[Dshield] Blackworm liability with ISPs?

Chris Wright dshield at yaps4u.net
Thu Feb 2 18:15:22 GMT 2006


That is until someone points out that MS XP already does this and all you
have to do is make this visable to the upstream ISP maybe as part of the
connection handshake to complete the scenario.
Just the mention of the word MS will be enough to send the conspracists
running to their keyboards.

(And don't start on, "And why is the internet such a bad place in the first
place").

In fact, making the security status of the machine part of the connection
handshake is a good idea.
But it can be easily faked I suppose by having some sort of backdoor dialer,
but if all PC's/Modems had to exhange Username, password, you could replace
the useless MAC address part of it with a flag that indicates the security
status of the PC)..
There's a flaw in that idea - One router, many PC's.
Oh well, more work required.  But the crux is, there needs to be a method of
each users PC passing upstream the state of "its security system",
regardless of OS, or how ever many PC's sit on that network. (Unless the
router on the boundary of the users network sends the flags, saying its ok,
nothing gets in or out without me knowning).  But then that will get faked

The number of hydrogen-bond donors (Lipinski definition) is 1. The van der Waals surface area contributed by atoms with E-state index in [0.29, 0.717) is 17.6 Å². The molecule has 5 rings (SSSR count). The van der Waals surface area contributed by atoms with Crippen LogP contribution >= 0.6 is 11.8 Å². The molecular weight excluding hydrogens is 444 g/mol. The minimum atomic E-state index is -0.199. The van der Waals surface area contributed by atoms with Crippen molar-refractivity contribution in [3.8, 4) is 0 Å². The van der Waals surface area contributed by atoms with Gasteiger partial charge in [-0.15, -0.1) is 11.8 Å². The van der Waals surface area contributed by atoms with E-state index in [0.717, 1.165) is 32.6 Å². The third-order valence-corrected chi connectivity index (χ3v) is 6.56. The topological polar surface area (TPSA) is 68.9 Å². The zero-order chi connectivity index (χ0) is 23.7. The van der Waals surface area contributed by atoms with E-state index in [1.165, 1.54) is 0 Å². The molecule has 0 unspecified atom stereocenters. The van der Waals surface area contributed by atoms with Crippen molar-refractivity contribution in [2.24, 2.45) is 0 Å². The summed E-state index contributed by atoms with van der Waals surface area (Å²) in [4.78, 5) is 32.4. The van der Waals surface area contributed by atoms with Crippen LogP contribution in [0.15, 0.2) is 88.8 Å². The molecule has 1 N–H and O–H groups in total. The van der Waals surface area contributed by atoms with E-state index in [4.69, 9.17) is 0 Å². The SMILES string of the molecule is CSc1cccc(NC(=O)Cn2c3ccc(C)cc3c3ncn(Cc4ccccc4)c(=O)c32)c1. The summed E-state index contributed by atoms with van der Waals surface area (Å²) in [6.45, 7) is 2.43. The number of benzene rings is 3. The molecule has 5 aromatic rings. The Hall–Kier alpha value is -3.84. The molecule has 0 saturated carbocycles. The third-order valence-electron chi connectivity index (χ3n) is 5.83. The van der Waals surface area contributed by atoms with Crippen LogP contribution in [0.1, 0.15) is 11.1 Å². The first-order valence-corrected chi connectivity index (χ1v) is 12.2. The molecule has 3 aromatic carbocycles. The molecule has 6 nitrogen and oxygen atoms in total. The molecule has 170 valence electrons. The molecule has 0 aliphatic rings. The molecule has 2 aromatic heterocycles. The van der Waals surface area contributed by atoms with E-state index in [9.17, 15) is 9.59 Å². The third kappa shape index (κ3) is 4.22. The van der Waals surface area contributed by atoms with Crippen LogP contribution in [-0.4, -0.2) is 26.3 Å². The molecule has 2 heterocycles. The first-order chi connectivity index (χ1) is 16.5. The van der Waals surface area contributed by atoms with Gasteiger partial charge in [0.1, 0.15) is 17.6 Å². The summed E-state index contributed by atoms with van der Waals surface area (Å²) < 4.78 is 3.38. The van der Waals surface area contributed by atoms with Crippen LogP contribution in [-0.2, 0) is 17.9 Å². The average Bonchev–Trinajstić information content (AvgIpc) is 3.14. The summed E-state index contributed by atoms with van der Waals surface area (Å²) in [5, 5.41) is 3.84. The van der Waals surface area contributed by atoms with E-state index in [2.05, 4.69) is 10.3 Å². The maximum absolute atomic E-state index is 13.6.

as well.

Sod it, sue the end user ;)

Chris

> -----Original Message-----
> From: list-bounces at lists.dshield.org 
> [mailto:list-bounces at lists.dshield.org] On Behalf Of J Lake
> Sent: 02 February 2006 17:35
> To: General DShield Discussion List
> Subject: Re: [Dshield] Blackworm liability with ISPs?
> 
> On Thursday 02 February 2006 12:13 pm, Jon R. Kibler wrote:
> > Perhaps, a better approach is to 'license' computers. For a 
> computer 
> > to connect to the Internet, the computer must be able to 
> demonstrate 
> > that: 1) It is fully patched
> >    2) It is running AV software w/ current sigs
> >    3) It has a properly configured firewall
> >
> > Commercial tools already exist to perform such checks. Why 
> not require it?
> 
> 
> This sounds like a really good idea - "This computer is 
> Internet Certified" 
> That way the user doesn't get directly involved. You know how 
> people can react when they are told they are not "good 
> enough" or "smart enough" This way - it's not personal - it's 
> the computer, not the end-user.
> 
> There is a savvy marketing scheme in here somewhere. 
> Hopefully someone will give you full credit!
> 
> *resumes lurking*
> 
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